The government says the idea of indigenisation could be discriminatory.
The National Council of State has set up a committee to work towards the abolition of internal indigenisation and citizenship policy.
The Council took the decision to abolish citizen registration at the Extra Ordinary meeting, which was called by the President Goodluck Jonathan to discuss the state of the country, on Thursday.
The Security Council had, a forth night ago, discussed the on-going issues of relocation and indigenes registration in states, especially in the Northern part of the country. It stated that if allowed to continue, the effect may be worse than that of Boko Haram.
Briefing journalists on the outcome of the meeting, the Akwa Ibom State Governor, Godswil Apkabio, said the meeting was one of the most important and frank meeting held in the last five years.
He spoke alongside the Governors of Niger State, Babangida Aliyu; Enugu, Sullivan Chime; and the National Security Adviser, Sambo Dasuki.
He disclosed that the Council discussed the issue of how Nigerians could actually be Nigerians in their own country, feeling free to live and do their business without molestation.
“Council viewed the report seriously that some citizens were being deported; deportation should be from one country to the other but where you have a Nigerian who is being returned to his state of origin from other states then you know there is a problem. We felt that that was capable of disrupting the unity of the country, making Nigerians to become apprehensive and unsafe,” Mr. Akpabio disclosed.
He said the Council frowned at the idea of registering citizens in any part of the country.
“And so we looked at all these issues and the role every leader should play; from the local government level to the federal level, the role each one of us should play to ensure that we solidify the unity of this country. We also looked at these discriminatory practices across board from all parts of the country – north, south, west and the east – and we felt all those issues must be brought to the front burner, with solutions proffered to ensure that Nigerians are united, live freely and do their businesses without hindrance,” Mr. Akpabio said.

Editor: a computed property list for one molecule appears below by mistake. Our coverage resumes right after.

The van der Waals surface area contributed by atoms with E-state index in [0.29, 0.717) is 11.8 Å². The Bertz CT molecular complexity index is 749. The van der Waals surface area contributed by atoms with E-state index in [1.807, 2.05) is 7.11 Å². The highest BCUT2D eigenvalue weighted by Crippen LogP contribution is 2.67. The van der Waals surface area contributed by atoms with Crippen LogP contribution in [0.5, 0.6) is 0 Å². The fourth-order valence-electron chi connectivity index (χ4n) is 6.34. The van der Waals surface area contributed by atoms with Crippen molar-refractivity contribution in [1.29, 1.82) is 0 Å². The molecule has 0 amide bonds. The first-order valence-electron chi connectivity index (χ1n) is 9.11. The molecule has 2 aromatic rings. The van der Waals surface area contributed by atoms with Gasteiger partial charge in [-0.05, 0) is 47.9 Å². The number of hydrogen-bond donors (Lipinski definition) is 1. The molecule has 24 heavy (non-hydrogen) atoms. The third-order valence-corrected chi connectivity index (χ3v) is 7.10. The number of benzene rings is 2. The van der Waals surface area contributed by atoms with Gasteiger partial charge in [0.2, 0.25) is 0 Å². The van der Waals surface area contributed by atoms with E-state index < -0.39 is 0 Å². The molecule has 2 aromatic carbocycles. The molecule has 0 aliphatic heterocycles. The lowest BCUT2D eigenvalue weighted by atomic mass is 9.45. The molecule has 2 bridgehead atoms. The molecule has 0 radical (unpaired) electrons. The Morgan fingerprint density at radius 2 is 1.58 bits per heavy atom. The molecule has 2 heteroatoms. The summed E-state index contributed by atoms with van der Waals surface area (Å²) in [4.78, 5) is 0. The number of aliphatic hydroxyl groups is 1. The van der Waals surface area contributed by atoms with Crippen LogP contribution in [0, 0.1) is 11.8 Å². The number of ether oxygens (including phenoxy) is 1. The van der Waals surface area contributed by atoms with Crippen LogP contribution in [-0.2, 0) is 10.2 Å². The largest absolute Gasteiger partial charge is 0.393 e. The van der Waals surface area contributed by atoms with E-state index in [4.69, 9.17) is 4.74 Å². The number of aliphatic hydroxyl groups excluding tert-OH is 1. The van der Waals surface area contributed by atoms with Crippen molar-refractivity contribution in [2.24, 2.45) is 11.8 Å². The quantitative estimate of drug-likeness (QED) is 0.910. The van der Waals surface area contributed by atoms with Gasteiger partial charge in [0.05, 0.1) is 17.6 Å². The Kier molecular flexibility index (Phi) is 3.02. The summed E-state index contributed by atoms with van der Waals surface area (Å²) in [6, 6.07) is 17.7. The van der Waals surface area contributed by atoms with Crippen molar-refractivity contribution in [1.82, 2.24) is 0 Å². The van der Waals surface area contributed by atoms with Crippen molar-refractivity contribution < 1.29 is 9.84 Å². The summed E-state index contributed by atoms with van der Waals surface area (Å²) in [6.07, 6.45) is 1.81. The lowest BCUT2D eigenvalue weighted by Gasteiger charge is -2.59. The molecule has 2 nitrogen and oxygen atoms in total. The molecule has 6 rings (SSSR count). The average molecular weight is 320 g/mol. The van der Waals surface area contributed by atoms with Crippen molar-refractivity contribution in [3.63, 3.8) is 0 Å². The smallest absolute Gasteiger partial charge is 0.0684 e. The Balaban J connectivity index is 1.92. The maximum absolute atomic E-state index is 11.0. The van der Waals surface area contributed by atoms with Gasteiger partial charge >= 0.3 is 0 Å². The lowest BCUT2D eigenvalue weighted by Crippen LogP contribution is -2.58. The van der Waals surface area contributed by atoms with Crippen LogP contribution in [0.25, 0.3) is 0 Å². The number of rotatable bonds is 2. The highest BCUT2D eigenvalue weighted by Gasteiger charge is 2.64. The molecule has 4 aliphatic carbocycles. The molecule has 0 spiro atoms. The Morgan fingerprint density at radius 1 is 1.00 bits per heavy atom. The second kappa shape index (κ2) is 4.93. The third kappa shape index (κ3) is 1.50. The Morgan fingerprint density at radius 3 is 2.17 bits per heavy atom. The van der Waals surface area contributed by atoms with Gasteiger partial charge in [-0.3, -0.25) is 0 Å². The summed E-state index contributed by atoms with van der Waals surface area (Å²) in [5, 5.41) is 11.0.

Subsequent to this, he said, a committee of six state governors was set up to discuss with Nigerians and come up with the possible solutions on the way to permanently stop the issue of indigenisation.
The members of the committee included the governors of Sokoto, Niger, Enugu, Akwa Ibom, Ondo and Gombe States: one from each of the six geo-political zones of the country.
The committee would identify discriminatory practices in all states of the federation and in all the local government areas and submit its report to council in the next two months.
“Whether we need to go to the National Assembly, then we will go to the National Assembly. Whether we need to do so through policies at federal, state or local government levels just to make sure that the country is totally united and all those discriminatory practices are brought to an end so that Nigerians can truly feel free and safe to work in any part of the country without hindrance,” he said.
The Niger State governor, Mr. Aliyu, said the discrimination when it came to school fees for indigenes and non-indigenes at state schools also came to the fore at the meeting. Usually “non-indigene” students pay higher than “indigenous” students
“In fact the very concept of indigeneship came to the fore; whether in Nigeria we should be concerned about so called indigeneship or residency,” Mr. Aliyu disclosed.
The NSA, Mr. Dasuki, said that council was worried by the idea of relocating people from any part of the country as this was how the civil war started.